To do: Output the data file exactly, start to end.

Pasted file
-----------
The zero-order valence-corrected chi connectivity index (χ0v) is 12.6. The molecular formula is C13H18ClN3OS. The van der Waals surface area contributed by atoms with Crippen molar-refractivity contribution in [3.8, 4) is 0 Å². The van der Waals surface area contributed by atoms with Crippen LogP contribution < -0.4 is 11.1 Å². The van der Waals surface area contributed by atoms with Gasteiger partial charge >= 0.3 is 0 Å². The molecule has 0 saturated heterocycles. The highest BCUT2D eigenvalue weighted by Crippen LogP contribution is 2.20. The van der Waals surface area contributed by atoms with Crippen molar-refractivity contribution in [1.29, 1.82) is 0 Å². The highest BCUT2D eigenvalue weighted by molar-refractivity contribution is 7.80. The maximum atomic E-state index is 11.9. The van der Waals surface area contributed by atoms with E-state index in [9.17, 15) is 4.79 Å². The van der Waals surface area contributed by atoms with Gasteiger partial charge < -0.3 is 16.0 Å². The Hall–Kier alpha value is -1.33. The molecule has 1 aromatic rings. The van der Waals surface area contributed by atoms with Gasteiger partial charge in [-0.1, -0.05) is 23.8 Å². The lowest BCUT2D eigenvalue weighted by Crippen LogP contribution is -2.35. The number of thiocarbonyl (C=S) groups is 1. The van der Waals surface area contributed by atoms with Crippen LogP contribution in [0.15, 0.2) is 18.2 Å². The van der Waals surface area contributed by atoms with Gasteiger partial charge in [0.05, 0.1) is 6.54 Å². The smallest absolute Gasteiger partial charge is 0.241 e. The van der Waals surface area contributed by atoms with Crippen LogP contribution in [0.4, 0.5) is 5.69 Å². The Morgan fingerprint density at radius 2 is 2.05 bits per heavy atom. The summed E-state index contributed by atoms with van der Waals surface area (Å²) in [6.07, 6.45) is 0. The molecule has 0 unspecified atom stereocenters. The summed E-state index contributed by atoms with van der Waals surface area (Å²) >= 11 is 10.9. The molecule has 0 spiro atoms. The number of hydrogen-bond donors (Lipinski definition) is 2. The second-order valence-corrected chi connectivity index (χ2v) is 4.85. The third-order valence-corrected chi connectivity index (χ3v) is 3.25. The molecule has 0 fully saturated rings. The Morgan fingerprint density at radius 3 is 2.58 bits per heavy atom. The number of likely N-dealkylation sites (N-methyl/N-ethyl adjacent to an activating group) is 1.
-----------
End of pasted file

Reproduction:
The zero-order valence-corrected chi connectivity index (χ0v) is 12.6. The molecular formula is C13H18ClN3OS. The van der Waals surface area contributed by atoms with Crippen molar-refractivity contribution in [3.8, 4) is 0 Å². The van der Waals surface area contributed by atoms with Crippen LogP contribution < -0.4 is 11.1 Å². The van der Waals surface area contributed by atoms with Gasteiger partial charge >= 0.3 is 0 Å². The molecule has 0 saturated heterocycles. The highest BCUT2D eigenvalue weighted by Crippen LogP contribution is 2.20. The van der Waals surface area contributed by atoms with Crippen molar-refractivity contribution in [1.29, 1.82) is 0 Å². The highest BCUT2D eigenvalue weighted by molar-refractivity contribution is 7.80. The maximum atomic E-state index is 11.9. The van der Waals surface area contributed by atoms with E-state index in [9.17, 15) is 4.79 Å². The van der Waals surface area contributed by atoms with Gasteiger partial charge < -0.3 is 16.0 Å². The Hall–Kier alpha value is -1.33. The molecule has 1 aromatic rings. The van der Waals surface area contributed by atoms with Gasteiger partial charge in [-0.1, -0.05) is 23.8 Å². The lowest BCUT2D eigenvalue weighted by Crippen LogP contribution is -2.35. The number of thiocarbonyl (C=S) groups is 1. The van der Waals surface area contributed by atoms with Crippen LogP contribution in [0.15, 0.2) is 18.2 Å². The van der Waals surface area contributed by atoms with Gasteiger partial charge in [0.05, 0.1) is 6.54 Å². The smallest absolute Gasteiger partial charge is 0.241 e. The van der Waals surface area contributed by atoms with Crippen LogP contribution in [0.4, 0.5) is 5.69 Å². The Morgan fingerprint density at radius 2 is 2.05 bits per heavy atom. The summed E-state index contributed by atoms with van der Waals surface area (Å²) in [6.07, 6.45) is 0. The molecule has 0 unspecified atom stereocenters. The summed E-state index contributed by atoms with van der Waals surface area (Å²) >= 11 is 10.9. The molecule has 0 spiro atoms. The number of hydrogen-bond donors (Lipinski definition) is 2. The second-order valence-corrected chi connectivity index (χ2v) is 4.85. The third-order valence-corrected chi connectivity index (χ3v) is 3.25. The molecule has 0 fully saturated rings. The Morgan fingerprint density at radius 3 is 2.58 bits per heavy atom. The number of likely N-dealkylation sites (N-methyl/N-ethyl adjacent to an activating group) is 1.